Thursday, August 12, 2004

"So, what kind of position would you like?"

In less than 8 hours, I rejoin the work-a-day world.

Oh, it's not my final stop on the career journey...just two or three weeks of temporary work with the Chicago Parks District, helping them get ready for their annual audit. I'll be at the Garfield Park Conservatory - a beautiful location - and a very easy commute on the Green Line "L" (instead of driving out the Eisenhower Expressway!). So it will be a blessing, and I am very, very grateful.

But this starting back to work also signals a bellwether shift in my career plans...all around this question of "what kind of position would you like?" Over the last four months of job hunting, I have been asked this question more times than I would even want to describe (or admit). And after four months, the only rigorously honest answer I can give is the answer nobody wants to hear.

You see, the job I want is as a minister of Word and Sacrament in the Evangelical Lutheran Church in America. And there are a lot of people who think I'd do pretty well at it.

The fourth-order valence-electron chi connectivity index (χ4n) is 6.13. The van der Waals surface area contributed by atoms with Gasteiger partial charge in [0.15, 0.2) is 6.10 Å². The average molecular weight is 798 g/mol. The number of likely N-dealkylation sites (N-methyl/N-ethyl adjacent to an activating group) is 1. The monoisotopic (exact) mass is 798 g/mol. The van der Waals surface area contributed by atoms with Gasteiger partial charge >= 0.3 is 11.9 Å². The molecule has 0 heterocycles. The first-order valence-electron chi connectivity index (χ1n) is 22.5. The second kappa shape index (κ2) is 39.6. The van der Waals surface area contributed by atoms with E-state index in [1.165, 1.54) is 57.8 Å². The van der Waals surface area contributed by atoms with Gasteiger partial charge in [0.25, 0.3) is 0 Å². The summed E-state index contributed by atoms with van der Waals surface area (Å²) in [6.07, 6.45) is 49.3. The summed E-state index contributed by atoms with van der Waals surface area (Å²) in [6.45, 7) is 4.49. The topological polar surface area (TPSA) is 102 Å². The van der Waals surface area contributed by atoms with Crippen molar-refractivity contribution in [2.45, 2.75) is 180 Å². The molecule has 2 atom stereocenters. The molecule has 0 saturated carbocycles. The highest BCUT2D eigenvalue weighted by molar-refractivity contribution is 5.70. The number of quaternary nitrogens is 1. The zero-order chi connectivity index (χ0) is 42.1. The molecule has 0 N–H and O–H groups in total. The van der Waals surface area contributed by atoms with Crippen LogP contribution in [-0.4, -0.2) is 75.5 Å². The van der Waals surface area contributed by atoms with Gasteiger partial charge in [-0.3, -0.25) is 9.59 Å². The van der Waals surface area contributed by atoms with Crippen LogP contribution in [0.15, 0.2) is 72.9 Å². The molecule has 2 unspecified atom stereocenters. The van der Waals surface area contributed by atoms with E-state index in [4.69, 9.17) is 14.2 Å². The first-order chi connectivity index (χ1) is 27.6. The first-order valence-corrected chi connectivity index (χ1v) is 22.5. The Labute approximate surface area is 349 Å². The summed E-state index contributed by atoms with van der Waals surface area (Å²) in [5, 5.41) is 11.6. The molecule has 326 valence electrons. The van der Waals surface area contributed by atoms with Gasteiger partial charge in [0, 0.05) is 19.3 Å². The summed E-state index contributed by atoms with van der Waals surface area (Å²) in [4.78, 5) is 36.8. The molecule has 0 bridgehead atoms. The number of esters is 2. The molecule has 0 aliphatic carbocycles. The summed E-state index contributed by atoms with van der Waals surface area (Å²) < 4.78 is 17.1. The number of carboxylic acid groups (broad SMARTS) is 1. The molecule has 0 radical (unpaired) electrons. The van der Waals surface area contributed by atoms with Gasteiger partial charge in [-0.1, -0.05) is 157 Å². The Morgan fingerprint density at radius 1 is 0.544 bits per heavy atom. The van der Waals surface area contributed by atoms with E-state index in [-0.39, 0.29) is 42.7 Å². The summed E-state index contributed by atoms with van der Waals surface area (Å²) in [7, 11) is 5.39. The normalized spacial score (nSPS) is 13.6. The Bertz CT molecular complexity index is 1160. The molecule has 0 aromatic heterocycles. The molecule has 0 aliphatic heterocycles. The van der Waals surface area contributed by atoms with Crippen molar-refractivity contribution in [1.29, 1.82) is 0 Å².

There's only one tiny little problem with this little pipe-dream. According to the regional powers-that-be at that same national church organization, I don't fit their profile for ministry. I have too much personal debt, I am told. And based on that criteria, my "entrance" into the candidacy process has been postponed indefinitely, until I eliminate my debt. (Not "get it below some theoretical threshold," as one person at LSTC suggested; the letter from Kansas City was quite clear. Eliminated.)

In fact, when I went back to my candidacy committee last April, I was told (again, very clearly) that the issue of indebtedness of ministry candidates was the overriding concern. When I asked the committee to consider the gifts for ministry that other people had seen in me, and allow me to go forward in school part-time while reducing my debt, I was told, "Steve, as far as this committee is concerned, you don't HAVE any 'gifts for ministry' until your debt is repaid."

(I'm sure that, after some reflection, the person who spoke those words might have wished they had found a more loving, caring, pastoral way to get their message across. But trust me... I got the message.)